Helge Ingstad – the Final Report and Photographs
A salvage operation that began at 04.01 on the morning of Thursday 8 November is drawing to a close. After the arrival of the Norwegian Frigate Helge Ingstad in Haakonsvern Naval Station, late on Sunday 3 March, the work on what can be salvaged starts. The Norwegian Royal Navy and the Defence Ministry have reported that much of the valuable equipment that can be refurbished has already been taken off the vessel, according to Flaf Commander Thomas Wedervang, the head of Defence Maritime Material.
Now they have to debunker the vessel and remove any remaining weapons and ammunition, the heavy explosives were removed before the lift and detonated underwater far away from the vessel.
They will then have to see what the state of the vessel is, structurally, which will ultimately decide the eventual fate of this vessel. Specifically cut steel plates have already been ordered to cover the damaged section of the hull.
For the men involved in the complete salvage program there are mixed feelings. Pleased that the salvage and engineering project has been successfully completed by the arrival in Haaonsvern. Great sadness for the fact that a vital part of the Norwegian Navy has been ripped away. Finally, the relief expressed by Nils Andreas Stensønes, chief of the Navy, that the crew is in tact and that they are ready for new missions.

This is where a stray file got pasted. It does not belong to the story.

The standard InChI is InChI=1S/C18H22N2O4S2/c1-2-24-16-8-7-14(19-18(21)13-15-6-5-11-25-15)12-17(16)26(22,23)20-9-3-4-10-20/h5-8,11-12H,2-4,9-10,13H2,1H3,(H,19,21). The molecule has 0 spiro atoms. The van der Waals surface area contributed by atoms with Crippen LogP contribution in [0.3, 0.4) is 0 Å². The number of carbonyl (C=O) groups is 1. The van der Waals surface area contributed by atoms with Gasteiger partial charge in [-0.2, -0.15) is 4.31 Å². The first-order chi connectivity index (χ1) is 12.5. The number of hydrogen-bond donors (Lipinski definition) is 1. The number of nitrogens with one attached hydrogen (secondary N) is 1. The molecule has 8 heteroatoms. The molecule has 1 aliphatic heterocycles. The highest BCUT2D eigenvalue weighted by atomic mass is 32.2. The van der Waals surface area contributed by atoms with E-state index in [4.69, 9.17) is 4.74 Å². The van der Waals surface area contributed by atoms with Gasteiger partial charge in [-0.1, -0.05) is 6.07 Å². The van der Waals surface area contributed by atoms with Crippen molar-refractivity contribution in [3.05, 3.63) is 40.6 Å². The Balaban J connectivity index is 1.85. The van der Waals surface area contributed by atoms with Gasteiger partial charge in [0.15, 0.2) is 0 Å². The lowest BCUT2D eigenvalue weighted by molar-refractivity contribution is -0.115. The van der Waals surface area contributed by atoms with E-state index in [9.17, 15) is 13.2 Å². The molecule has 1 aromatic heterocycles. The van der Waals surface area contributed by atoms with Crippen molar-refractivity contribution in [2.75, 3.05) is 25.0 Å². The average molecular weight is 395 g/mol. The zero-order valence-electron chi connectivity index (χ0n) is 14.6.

The Helge Ingstad crew will now return to sailing duties in a two-crew solution on the frigate KNM Otto Sverdrup, a sister vessel in the Nansen class of frigate. Thus, this frigate can sail continuously, and the Navy can thus maintain just as much sailing time as if they had had KNM Helge Ingstad in service.
“The need for frigates has not diminished, but by utilizing the Otto Sverdrup with two crews, we manage to deliver just as much in peacetime as we had done”, Stensønes points out. The Navy Commander continued with an expression of thanks to everybody both civilian and military who had worked on the demanding and complex operation.
Planning the operation had been carried out by the Defence Ministry and BOA, the salvage company. About 300 people had been involved who worked without personal injury and any significant environmental consequences.
“The operation has been carried out without significant environmental consequences. There was a small drop out on Hanøytangen one day, where some oil came into the coves and the coves close by. We have observed about a dozen seabirds with oil impact behavior, and we follow this up together with the Institute of Marine Research,” says Johan Marius Ly, emergency response director at the Norwegian Coastal Administration.
The Armed Forces personnel are working to clear the sea and the seabed at the location of the salvage operation. The Armed Forces are also supporting the police and the AIBN with the investigation of the accident. In addition, the Armed Forces have initiated an internal investigation to learn most possible from events, and prevent any such incident happening again.
Source – Royal Norwegian Navy and Photographs courtesy of Bendik Skogli